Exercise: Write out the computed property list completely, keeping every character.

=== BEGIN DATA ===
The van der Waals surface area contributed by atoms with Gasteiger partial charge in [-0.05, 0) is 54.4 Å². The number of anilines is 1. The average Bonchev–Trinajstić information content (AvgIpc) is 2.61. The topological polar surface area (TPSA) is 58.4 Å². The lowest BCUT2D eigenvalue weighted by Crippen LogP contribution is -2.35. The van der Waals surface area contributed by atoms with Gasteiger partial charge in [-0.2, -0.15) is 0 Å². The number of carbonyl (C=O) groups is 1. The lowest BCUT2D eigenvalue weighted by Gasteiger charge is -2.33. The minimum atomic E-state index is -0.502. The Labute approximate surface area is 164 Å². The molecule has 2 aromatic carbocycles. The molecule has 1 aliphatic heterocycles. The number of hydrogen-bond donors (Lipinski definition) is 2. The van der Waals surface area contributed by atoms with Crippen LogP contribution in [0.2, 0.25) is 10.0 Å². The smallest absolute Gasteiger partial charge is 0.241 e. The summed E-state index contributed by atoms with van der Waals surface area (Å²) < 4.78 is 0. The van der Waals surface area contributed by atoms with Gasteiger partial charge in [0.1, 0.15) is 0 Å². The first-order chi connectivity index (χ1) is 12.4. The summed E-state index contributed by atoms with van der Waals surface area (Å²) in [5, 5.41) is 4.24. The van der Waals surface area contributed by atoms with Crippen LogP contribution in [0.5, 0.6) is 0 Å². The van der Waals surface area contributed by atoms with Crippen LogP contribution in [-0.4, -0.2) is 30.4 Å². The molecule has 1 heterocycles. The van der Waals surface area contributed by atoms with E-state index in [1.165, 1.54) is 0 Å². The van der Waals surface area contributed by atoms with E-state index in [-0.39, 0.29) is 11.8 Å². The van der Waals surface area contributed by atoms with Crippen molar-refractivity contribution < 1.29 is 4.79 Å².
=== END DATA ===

The van der Waals surface area contributed by atoms with Gasteiger partial charge in [-0.05, 0) is 54.4 Å². The number of anilines is 1. The average Bonchev–Trinajstić information content (AvgIpc) is 2.61. The topological polar surface area (TPSA) is 58.4 Å². The lowest BCUT2D eigenvalue weighted by Crippen LogP contribution is -2.35. The van der Waals surface area contributed by atoms with Gasteiger partial charge in [-0.2, -0.15) is 0 Å². The number of carbonyl (C=O) groups is 1. The lowest BCUT2D eigenvalue weighted by Gasteiger charge is -2.33. The minimum atomic E-state index is -0.502. The Labute approximate surface area is 164 Å². The molecule has 2 aromatic carbocycles. The molecule has 1 aliphatic heterocycles. The number of hydrogen-bond donors (Lipinski definition) is 2. The van der Waals surface area contributed by atoms with Crippen LogP contribution in [0.2, 0.25) is 10.0 Å². The smallest absolute Gasteiger partial charge is 0.241 e. The summed E-state index contributed by atoms with van der Waals surface area (Å²) < 4.78 is 0. The van der Waals surface area contributed by atoms with Gasteiger partial charge in [0.1, 0.15) is 0 Å². The first-order chi connectivity index (χ1) is 12.4. The summed E-state index contributed by atoms with van der Waals surface area (Å²) in [5, 5.41) is 4.24. The van der Waals surface area contributed by atoms with Crippen LogP contribution in [0.5, 0.6) is 0 Å². The van der Waals surface area contributed by atoms with Crippen LogP contribution in [-0.4, -0.2) is 30.4 Å². The molecule has 1 heterocycles. The van der Waals surface area contributed by atoms with E-state index in [1.165, 1.54) is 0 Å². The van der Waals surface area contributed by atoms with E-state index in [-0.39, 0.29) is 11.8 Å². The van der Waals surface area contributed by atoms with Crippen molar-refractivity contribution < 1.29 is 4.79 Å².